World Health Organisation (WHO) is calling for global action to halt rise in and improve care for people with diabetes after new figures show the number of people living with diabetes has almost quadrupled since 1980 to 422 million adults, with most living in developing countries.
Factors driving this dramatic rise include overweight and obesity, WHO announced ahead of World Health Day which is today (April 7).
WHO is marking its annual World Health Day (7 April), which celebrates the Organisation’s founding in 1948, by issuing a call for action on diabetes.
“If we are to make any headway in halting the rise in diabetes, we need to rethink our daily lives: to eat healthily, be physically active, and avoid excessive weight gain,” says Dr Margaret Chan, WHO Director-General.
“Even in the poorest settings, governments must ensure that people are able to make these healthy choices and that health systems are able to diagnose and treat people with diabetes.”
Among the key findings from the WHO’s Global Report on Diabetes are:
- The number of people living with diabetes and its prevalence are growing in all regions of the world. In 2014, 422 million adults (or 8.5 per cent of the population) had diabetes, compared with 108 million (4.7 per cent) in 1980.
- The epidemic of diabetes has major health and socioeconomic impacts, especially in developing countries.
- In 2014, more than 1 in 3 adults aged over 18 years were overweight and more than one in 10 were obese.
- The complications of diabetes can lead to heart attack, stroke, blindness, kidney failure and lower limb amputation. For example, rates of lower limb amputation are 10 to 20 times higher for people with diabetes.
- Diabetes caused 1.5 million deaths in 2012. Higher-than-optimal blood glucose caused an additional 2.2 million deaths by increasing the risks of cardiovascular and other diseases. Many of these deaths (43 per cent) occur prematurely, before the age of 70 years, and are largely preventable through adoption of policies to create supportive environments for healthy lifestyles and better detection and treatment of the disease.
- Good management includes use of a small set of generic medicines; interventions to promote healthy lifestyles; patient education to facilitate self-care; and regular screening for early detection and treatment of complications.
- Global commitments to reduce diabetes
“Many cases of diabetes can be prevented, and measures exist to detect and manage the condition, improving the odds that people with diabetes live long and healthy lives,” says Dr Oleg Chestnov, WHO’s Assistant Director-General for NCDs and Mental Health.
“But change greatly depends on governments doing more, including by implementing global commitments to address diabetes and other NCDs.”
WHO suggest that these also include meeting Sustainable Development Goal (SDG) target 3.4, which calls for reducing premature death from NCDs, including diabetes, by 30 per cent by 2030.
Governments have also committed to achieving 4 time-bound national commitments set out in the 2014 UN General Assembly Outcome Document on Noncommunicable Diseases, and attaining the nine global targets laid out in the WHO Global Action Plan for the Prevention and Control of NCDs, which include halting the rise in diabetes and obesity, WHO reports.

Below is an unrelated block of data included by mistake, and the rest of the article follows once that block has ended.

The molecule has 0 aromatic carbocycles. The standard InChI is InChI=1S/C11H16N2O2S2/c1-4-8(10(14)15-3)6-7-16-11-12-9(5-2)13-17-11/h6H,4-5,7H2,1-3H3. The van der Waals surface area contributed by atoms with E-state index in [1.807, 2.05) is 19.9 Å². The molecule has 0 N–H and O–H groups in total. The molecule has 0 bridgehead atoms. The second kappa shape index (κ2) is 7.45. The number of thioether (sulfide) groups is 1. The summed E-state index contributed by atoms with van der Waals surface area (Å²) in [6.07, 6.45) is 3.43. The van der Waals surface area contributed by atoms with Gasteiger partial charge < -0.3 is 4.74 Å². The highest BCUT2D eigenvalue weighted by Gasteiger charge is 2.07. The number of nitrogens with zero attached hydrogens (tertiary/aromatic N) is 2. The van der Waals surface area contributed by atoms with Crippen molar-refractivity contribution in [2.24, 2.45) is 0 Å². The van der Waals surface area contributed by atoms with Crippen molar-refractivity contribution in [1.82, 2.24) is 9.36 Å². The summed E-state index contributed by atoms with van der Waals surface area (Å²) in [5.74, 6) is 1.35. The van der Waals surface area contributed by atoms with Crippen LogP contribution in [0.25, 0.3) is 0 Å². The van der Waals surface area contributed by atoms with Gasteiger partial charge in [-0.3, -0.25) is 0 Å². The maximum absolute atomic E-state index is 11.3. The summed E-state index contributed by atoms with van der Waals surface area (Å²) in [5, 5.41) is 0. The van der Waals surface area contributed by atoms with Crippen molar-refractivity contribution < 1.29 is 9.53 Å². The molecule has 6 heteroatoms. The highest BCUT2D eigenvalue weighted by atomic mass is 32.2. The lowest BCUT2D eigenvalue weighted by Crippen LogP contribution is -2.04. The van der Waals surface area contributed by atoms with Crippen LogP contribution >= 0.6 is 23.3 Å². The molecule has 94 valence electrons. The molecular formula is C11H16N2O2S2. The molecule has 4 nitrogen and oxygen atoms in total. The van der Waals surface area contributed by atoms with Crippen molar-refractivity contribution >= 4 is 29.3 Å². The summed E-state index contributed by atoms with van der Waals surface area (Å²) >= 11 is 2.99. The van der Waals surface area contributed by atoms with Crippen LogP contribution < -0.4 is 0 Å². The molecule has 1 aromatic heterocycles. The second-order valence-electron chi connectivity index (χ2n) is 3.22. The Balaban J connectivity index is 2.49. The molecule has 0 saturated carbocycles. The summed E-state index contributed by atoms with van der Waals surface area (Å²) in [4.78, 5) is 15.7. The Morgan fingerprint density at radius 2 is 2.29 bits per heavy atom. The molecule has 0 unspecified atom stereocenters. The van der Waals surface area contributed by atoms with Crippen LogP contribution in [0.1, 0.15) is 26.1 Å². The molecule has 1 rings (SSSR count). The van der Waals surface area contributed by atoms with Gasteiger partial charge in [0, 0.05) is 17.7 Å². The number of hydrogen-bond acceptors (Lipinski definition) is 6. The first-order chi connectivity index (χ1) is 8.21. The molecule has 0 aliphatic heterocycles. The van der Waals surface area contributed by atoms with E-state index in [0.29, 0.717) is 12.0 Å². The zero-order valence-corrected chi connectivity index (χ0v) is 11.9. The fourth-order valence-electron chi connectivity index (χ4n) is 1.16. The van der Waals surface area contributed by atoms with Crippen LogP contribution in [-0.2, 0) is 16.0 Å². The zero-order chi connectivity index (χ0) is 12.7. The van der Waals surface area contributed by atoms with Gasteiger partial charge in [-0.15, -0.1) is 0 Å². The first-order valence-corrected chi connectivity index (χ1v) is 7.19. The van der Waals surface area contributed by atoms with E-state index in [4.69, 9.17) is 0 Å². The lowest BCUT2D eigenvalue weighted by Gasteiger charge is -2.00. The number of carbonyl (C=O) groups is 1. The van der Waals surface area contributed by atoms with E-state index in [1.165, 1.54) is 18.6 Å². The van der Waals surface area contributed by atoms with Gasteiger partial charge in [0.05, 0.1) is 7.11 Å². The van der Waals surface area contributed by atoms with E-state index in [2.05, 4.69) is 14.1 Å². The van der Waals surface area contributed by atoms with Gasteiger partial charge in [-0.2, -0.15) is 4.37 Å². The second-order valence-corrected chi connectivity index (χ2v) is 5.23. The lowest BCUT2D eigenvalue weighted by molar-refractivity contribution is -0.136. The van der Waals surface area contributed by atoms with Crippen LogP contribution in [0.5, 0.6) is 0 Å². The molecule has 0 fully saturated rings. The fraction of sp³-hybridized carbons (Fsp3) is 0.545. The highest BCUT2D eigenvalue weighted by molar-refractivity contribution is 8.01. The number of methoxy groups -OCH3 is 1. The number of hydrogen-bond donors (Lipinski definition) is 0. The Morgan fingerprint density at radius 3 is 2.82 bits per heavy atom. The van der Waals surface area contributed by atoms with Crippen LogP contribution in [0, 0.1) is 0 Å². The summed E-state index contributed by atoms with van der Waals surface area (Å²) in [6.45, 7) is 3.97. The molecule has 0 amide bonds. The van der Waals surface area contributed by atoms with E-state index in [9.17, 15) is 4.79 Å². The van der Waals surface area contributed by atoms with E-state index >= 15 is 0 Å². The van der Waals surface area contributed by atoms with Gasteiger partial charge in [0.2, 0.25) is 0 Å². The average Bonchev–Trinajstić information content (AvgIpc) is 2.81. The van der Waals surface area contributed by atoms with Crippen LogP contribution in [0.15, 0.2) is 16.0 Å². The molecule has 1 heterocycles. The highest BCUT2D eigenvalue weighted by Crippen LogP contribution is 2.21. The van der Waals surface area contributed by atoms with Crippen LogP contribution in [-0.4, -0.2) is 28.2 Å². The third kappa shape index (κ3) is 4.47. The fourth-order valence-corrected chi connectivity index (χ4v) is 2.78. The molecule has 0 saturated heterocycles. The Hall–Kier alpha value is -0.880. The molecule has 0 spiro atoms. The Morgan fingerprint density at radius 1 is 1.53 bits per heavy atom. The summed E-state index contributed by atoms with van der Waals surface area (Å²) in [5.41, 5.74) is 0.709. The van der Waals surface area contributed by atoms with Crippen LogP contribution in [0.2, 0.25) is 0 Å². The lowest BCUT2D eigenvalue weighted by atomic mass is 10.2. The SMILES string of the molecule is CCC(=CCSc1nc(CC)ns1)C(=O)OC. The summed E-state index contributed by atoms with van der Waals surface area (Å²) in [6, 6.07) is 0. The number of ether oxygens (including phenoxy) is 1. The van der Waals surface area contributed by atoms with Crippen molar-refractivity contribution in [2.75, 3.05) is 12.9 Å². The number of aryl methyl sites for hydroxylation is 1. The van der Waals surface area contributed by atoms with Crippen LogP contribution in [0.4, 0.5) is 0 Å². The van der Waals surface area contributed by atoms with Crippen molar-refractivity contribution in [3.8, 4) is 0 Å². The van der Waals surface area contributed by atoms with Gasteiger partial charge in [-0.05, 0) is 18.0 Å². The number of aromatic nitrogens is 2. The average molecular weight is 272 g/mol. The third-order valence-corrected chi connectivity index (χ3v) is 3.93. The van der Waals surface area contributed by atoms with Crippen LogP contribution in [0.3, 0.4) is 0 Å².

“Around 100 years after the insulin hormone was discovered, the “Global report on diabetes” shows that essential diabetes medicines and technologies, including insulin, needed for treatment are generally available in only 1 in 3 of the world’s poorest countries,” says Dr Etienne Krug, Director of WHO’s Department for the Management of NCDs, Disability, Violence and Injury Prevention.
“Access to insulin is a matter of life or death for many people with diabetes. Improving access to insulin and NCD medicines in general should be a priority.”
Diabetes is a chronic, progressive noncommunicable disease (NCD) characterised by elevated levels of blood glucose (blood sugar). It occurs either when the pancreas does not produce enough of the insulin hormone, which regulates blood sugar, or when the body cannot effectively use the insulin it produces.
There are three main forms of diabetes: type 1, type 2 and gestational diabetes. The cause of type 1 diabetes is unknown and people living with it require daily insulin administration for survival.
Type 2 accounts for the vast majority of people living with diabetes globally, and is largely the result of excess body weight and physical inactivity. Once seen only in adults, type 2 diabetes is now increasingly occurring in children and young people.
Gestational diabetes is a temporary condition that occurs in pregnancy and carries long-term risk of type 2 diabetes. Gestational diabetes is present when blood glucose values are above normal but still below those diagnostic of diabetes.
Global efforts are underway to make medicines, including for NCDs, more available and affordable.
Commitments from world leaders, including the SDGs, the 2011 UN Political Declaration on the Prevention and Control of Noncommunicable Diseases, the 2014 UN General Assembly Outcome Document on Noncommunicable Diseases, and the work of the UN Secretary-General’s high-level panel on access to essential medicines are aimed at improving affordability and availability of essential drugs for people living with diabetes.